How to keep otters out of my pond in New Jersey | River Otter
New Jersey > Animal isn't actually causing a problem, but its presence is causing me concern > River Otter
How to keep otters out of my pond
Eliminate access to feeding sites and other areas. This can be accomplished with fencing, which may be expensive or impractical depending on the size of the pond. A sturdy, 4-foot-high fence constructed with 3-inch wire mesh is sufficient. Bury the bottom edge 6 inches in the ground or use a wire apron on the outside of the fence to keep otters from going underneath the fence.
Alternatively, when practical, a properly maintained high tensile electric fence can be effective. At least four strands, placed at 4- to 5-inch intervals, should be kept tight and clear of any weeds that could ground the charge. The bottom wire should be low to the ground and the spacing of the wires should be close enough so that otters can’t get under or through without getting shocked.
River otters will occasionally den in the inflow or outflow pipes of a pond. Seal the ends with fencing or flap gates that allow water to continue to flow through while excluding the otters.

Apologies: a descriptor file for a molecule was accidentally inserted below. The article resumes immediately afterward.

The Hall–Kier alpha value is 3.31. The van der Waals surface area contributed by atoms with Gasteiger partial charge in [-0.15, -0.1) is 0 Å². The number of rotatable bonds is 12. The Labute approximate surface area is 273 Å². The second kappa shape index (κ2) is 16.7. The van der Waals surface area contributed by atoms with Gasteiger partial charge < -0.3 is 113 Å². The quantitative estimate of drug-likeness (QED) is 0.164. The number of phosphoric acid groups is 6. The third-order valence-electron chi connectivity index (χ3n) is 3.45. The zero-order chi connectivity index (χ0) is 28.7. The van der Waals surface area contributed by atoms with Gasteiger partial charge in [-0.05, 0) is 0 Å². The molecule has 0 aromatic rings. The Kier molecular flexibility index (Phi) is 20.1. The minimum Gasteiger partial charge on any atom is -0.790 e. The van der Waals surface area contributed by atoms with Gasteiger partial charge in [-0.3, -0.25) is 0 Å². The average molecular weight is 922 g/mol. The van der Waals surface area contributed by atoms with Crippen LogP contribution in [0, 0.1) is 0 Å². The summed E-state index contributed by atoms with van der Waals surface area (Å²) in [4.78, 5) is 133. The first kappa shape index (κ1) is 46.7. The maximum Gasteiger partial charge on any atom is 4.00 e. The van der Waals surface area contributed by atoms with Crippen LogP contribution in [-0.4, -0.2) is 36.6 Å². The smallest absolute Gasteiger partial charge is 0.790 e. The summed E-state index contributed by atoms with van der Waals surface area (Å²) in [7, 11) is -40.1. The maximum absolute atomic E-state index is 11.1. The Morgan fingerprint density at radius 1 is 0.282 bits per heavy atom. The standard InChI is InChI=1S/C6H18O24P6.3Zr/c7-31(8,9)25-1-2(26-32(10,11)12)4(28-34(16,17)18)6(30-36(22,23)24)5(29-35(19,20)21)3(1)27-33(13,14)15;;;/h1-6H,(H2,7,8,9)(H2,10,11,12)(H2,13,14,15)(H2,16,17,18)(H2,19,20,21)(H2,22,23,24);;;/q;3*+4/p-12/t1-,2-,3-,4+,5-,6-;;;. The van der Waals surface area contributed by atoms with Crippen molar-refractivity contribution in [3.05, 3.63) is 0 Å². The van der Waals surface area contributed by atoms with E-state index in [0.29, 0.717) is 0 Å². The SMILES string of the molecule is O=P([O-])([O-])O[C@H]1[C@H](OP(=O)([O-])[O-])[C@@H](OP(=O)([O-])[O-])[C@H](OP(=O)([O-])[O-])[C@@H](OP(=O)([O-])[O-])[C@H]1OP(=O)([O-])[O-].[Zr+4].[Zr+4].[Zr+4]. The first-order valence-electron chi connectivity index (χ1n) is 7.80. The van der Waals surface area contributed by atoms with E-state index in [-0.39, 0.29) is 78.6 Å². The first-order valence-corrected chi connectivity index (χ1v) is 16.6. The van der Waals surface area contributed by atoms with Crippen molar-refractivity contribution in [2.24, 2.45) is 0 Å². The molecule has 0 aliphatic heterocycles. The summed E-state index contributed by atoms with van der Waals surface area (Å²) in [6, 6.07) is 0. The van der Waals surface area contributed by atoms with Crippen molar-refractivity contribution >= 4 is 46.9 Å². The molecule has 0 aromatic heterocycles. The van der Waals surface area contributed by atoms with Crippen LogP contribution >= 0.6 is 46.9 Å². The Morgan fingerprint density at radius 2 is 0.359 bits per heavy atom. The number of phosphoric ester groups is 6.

Adapted from “Living with Wildlife in the Pacific Northwest” (see http://wdfw.wa.gov/wlm/living.htm) Written by: Russell Link, Wildlife Biologist, Design and layout: Peggy Ushakoff, ITAS2 Illustrations: As credited Copyright 2005 by the Washington Department of Fish and Wildlife
Laws and regulations to be aware of
While we attempt to provide guidance about state and federal regulations pertaining to specific species and control techniques, we do not provide information about local jurisdictions (city, town, county, etc.) where regulations may be more restrictive, especially as it applies to discharge of firearms, transport of animals or use of trapping equipment. Contact your local city or county government to inquire further. No guarantee is made that information (or lack of information) associated with a species or control technique is completely accurate or current. You should become familiar with federal, state and local laws before beginning any wildlife control activities.
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